How refreshing, I think that making learning FUN and stimulating is by far the most effective way of teaching and learners retaining knowledge. PE being my subject specialism, I find a good way of making lessons fun is by planning activities around recent sporting events and encouraging the learners via facilitated group discussions and fun quizzes to analyse games for the use of Sports Analysis, this encourages the students to link their passion for sport with the required learning outcomes for the lessons.
I totally agree. Creative and fun learning is always going to be a winner. A classroom environment that is stress free and inspiring is great for both learner and teacher. As Ellie said, one of the best things about the creativity side of things is the bonus that it adds to learning. Not only will learners discover a new topic in an exciting and imaginative way but they will also be given the opportunity to improve and develop so many everyday people skills (e.g. team work, speaking and listening...).
In my dissertation project at University I looked into the idea of drama taking place in the English primary school curriculum. When researching it was amazing to me how many people said they were terrified of drama lessons in year 7 - and I thought, is it any surprise really? Some children would have gone straight through their primary education without any use of drama and then be thrown in the deep end at one of the most vulnerable and scary ages/moments in their lives. If practical creativity was more common throughout education it wouldn't be such a shock to the system, it would be the norm, perhaps erasing that fear factor that it holds with some learners.
However, I believe some learners may struggle with the creative side of learning but that's why its so important to have variety.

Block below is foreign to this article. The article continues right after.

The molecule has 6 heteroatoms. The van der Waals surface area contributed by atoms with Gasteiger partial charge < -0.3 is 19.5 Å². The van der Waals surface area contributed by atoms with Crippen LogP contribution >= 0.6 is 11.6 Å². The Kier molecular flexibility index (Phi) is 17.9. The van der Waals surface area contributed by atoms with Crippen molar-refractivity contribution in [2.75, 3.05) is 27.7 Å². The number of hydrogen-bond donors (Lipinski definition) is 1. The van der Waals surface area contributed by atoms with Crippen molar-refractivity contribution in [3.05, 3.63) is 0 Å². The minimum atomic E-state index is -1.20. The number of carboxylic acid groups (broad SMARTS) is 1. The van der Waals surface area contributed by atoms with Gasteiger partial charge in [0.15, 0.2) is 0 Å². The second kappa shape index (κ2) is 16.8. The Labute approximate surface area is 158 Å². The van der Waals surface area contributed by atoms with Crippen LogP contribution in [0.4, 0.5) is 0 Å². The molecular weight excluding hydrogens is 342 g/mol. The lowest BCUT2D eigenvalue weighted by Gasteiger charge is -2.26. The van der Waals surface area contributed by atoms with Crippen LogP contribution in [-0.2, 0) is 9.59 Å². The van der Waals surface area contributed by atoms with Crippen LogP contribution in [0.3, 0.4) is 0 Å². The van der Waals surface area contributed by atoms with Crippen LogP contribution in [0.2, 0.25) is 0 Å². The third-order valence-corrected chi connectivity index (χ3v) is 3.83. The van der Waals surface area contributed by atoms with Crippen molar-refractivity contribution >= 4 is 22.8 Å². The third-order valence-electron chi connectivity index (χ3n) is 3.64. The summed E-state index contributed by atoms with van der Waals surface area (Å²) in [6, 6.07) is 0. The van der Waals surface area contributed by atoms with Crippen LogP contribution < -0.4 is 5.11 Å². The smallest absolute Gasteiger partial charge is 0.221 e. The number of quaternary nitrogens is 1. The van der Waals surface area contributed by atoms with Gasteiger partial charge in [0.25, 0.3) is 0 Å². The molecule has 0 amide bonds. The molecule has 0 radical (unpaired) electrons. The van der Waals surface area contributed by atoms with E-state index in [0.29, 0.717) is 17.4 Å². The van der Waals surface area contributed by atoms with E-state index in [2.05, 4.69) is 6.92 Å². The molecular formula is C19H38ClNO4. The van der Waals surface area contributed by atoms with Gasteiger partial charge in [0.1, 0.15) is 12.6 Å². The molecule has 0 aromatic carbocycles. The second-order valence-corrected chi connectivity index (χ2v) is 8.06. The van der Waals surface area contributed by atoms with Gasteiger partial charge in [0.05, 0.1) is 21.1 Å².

Ellie how inspiring, and a great point made. I agree that Drama could play a key role in developing the young learners not only on a eduacational level but a social level too. This can also have the potential to encourage some more intrevert learners to participate in group discussions, thus creating a more positive learning environment as a result. The only problem I could see is what area or subject would have to be cut to make room for Drama for the schools that don't have it?
There's an app or online tool that i just love, but the name escapes me.
Say you set students a topic to talk about - in my instance i may want students to investigate a certain classical composers and present back their findings. But you type in your topic and the computer randomly decides you have to talk about this topic "as a dance" or "as a mini play"
Starting something like this at the youngest age possible would firstly break down anxieties of speaking in front of their class and secondly be a fun way to not only do the research, but figure out how you are going to perform your findings.
A firm favourite of mine..... if only i could remember the name of it.